Phoenix Rising – Acta Est Fabula
Release Date: 23/07/2021
Running Time: 47:38
Review by Simon Black
Spain’s Phoenix Rising have been quiet in recent years, with this, their fourth full-length album being the first to hit our ears since 2014’s “Versus”. Their music is pure Symphonic and Power Metal, fluidly and expertly delivered with some absolutely beautifully layered arrangements and technically superb musicianship. They also deliver the material in their native Spanish – a language whose lilting and romantic enunciation lends itself perfectly to the genre. They have recorded in two languages in the past, and English versions of some songs on later albums do crop up from time to time, but I encourage you to embrace them in their native tongue. I know this sort of thing can be a turn off for many English listeners, but I urge you to live a little and get out of your comfort zone (especially if you include a certain German Industrial Metal outfit in your music collection, then you have absolutely no excuse).
Like the best technical instrumentalists in this sub-genre, the boys weave the guitar work, expertly delivered by Daniel Martínez and singer Miguel González, working in conjunction with keyboardsmith Jesús M. Toribio. These guys riff off of each other in the time honoured tradition but do it effortlessly make the melody lines flow as one, rather than sounding like there’s a one-upmanship competition going on between the three players in the way Stratovarius or Dream Theater might. This sacrifice of ego over songwriting makes for an incredibly powerful delivery model, ably supported by some fantastic rhythm work from Cristian Rodríguez on bass and Carlos Vivas on the drum stool. Miguel González’s vocals are gruffer than some might expect from the genre, but they absolutely fit the band and lend the whole sound an edginess that would simply not be there if a purely clean vocal approach had been taken. It works cohesively with the music and he does have a good range to support this, which the rich and lavish production accentuates perfectly.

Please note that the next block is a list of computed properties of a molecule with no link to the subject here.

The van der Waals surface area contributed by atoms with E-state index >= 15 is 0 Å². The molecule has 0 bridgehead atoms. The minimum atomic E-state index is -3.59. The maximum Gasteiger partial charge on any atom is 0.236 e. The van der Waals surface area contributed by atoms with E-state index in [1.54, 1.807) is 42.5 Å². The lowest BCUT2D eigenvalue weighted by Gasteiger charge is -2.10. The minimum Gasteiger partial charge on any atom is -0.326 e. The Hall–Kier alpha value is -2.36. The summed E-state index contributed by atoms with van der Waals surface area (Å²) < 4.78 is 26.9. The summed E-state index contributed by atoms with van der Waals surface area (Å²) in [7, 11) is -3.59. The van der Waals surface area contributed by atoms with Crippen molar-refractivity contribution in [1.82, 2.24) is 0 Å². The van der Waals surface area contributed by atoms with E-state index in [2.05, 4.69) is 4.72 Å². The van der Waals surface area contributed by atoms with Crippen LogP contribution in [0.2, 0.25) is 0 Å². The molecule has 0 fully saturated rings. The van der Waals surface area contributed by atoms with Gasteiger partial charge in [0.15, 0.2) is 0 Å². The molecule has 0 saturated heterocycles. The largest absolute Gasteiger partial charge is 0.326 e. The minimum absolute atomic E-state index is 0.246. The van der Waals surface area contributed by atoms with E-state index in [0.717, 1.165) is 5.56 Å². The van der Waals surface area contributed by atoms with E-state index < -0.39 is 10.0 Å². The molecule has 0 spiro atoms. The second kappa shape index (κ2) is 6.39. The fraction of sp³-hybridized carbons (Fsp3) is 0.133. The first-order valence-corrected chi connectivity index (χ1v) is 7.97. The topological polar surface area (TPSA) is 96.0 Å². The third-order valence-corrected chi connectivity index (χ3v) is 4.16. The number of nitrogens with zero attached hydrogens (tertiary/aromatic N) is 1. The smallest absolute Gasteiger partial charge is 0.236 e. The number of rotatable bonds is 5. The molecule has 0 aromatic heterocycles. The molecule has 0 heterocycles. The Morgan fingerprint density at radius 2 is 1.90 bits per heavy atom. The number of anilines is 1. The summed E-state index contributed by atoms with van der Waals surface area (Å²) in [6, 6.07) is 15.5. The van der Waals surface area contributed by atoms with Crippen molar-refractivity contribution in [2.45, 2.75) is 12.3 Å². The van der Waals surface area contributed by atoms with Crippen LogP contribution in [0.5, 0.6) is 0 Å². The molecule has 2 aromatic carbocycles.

This is clearly a fairly complex concept piece of music, as the press pack included an eighty-seven page PDF novel which is the back story – although sadly my Spanish skills don’t go much beyond ordering a beer so I am missing out here. Nevertheless, this screams ‘attention to detail’ from every pore, but not at the expense of the music and is importantly still making it easy to hook in the more casual listener. The floor wiper for me is definitely ‘El Último Aliento’, which has an incredibly catchy, folky riff and melody, with bounce along beats and the technical stuff held slightly back for the instrumental and solo flourishes despite including some fairly complex orchestration, making it the song you know everyone is going to boogie along to live. It’s technical, but doesn’t sound it to the causal listener, and shows that this band have accessibility as well as incredible musical proficiency at their heart. A cracking piece of music indeed.
01. El Portal de Thalogrim
02. Acta Est Fabula
03. Luna de Sangre
04. El Último Aliento
05. El Doblón de la Muerte
06. Deriva Speranza
07. El Temor de un Hombre Sabio
09. Ira Ciega
10. El Caminante
Miguel González – Vocals & Lead guitar
Daniel Martínez – Lead guitar
Jesús M. Toribio – Keyboards & Orchestration
Cristian Rodríguez – Bass
Carlos Vivas – Drums
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